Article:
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Rufinus

Subject: Religion

(fl. 399–401?), commonly called the Syrian, author of a Liber de Fide, described in the only known MS as the work of Rufinus, priest of the province of Palestine. The fact that ...

Valerie

Valerie   Reference library

The Oxford Companion to Chaucer

Reference type:
Subject Reference
Current Version:
2005

...an anti-feminist tract which was included in the De nugis curialium (‘Courtiers trifles’, 1180–93 ), a collection of entertaining tales by Walter Map , archdeacon of Oxford, but circulated separately earlier. In it ‘Valerius’, a fictional character, argues against his friend Rufinus's plan to marry. The work is included in Jankyn's (4) book of ‘wicked wives’ (III.671), and the ‘Valerie’ mentioned in The Legend of Good Women (G 280) is probably its...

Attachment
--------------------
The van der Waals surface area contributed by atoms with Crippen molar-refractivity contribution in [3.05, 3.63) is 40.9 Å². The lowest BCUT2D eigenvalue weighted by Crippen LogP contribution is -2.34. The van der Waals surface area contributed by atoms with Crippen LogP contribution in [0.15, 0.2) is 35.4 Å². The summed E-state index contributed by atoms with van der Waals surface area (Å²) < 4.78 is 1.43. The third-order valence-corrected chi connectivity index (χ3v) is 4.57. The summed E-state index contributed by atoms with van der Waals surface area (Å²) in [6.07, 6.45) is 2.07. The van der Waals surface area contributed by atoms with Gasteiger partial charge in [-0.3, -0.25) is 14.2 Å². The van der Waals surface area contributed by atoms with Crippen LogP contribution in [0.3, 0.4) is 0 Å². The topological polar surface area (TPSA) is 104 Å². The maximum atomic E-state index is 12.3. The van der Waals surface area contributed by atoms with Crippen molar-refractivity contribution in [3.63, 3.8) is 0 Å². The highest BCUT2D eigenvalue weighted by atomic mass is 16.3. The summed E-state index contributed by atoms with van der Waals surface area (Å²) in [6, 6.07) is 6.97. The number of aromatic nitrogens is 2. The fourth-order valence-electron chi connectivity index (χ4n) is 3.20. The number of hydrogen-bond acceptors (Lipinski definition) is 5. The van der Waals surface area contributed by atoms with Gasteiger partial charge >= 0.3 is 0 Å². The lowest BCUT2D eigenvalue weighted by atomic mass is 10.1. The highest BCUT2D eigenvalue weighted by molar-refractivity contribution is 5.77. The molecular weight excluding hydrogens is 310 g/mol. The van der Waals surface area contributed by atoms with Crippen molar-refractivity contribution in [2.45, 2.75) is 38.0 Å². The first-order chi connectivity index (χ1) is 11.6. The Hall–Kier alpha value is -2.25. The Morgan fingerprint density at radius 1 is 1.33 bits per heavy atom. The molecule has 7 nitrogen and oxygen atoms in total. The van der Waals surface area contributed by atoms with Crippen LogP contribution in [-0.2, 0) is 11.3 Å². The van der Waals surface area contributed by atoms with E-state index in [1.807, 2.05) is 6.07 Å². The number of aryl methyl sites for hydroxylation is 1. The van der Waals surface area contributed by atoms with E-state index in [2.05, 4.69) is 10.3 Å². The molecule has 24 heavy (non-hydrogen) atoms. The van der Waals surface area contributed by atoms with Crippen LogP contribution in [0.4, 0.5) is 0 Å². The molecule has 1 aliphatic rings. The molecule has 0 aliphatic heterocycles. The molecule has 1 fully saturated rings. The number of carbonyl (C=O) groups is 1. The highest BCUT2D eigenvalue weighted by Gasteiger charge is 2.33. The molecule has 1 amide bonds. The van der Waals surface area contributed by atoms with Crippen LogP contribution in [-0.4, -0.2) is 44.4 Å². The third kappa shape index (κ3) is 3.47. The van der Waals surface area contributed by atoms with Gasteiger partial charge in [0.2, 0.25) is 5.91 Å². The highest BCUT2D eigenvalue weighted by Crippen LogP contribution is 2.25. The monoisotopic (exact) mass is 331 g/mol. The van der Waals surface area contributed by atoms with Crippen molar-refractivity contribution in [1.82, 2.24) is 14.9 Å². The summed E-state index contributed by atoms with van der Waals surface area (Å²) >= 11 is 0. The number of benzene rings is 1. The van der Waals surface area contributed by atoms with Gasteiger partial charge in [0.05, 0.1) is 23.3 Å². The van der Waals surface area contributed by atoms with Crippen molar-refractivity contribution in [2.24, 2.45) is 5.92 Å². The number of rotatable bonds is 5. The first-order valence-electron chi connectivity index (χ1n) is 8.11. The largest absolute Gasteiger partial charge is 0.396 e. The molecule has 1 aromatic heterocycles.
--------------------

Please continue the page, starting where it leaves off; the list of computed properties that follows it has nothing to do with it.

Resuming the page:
medicine

medicine   Reference library

The Oxford Companion to Chaucer

Reference type:
Subject Reference
Current Version:
2005

... of Phisik's authorities (I.429–34). Others were ‘Deyscorides, and eek Rufus’: Dioscorides had been available in Latin from the 7th c., and this is true of Rufus of Ephesus , but there is a distinct possibility that Chaucer had in mind not Rufus but a medical herbal by Rufinus ( fl. 1290 ), in which Dioscorides is repeatedly quoted at length. The authorities Hippocrates (or pseudo- Hippocrates ) and Galen were translated in some measure at every historical phase. In the universities, the emphasis changed yet again in the direction of speculative...

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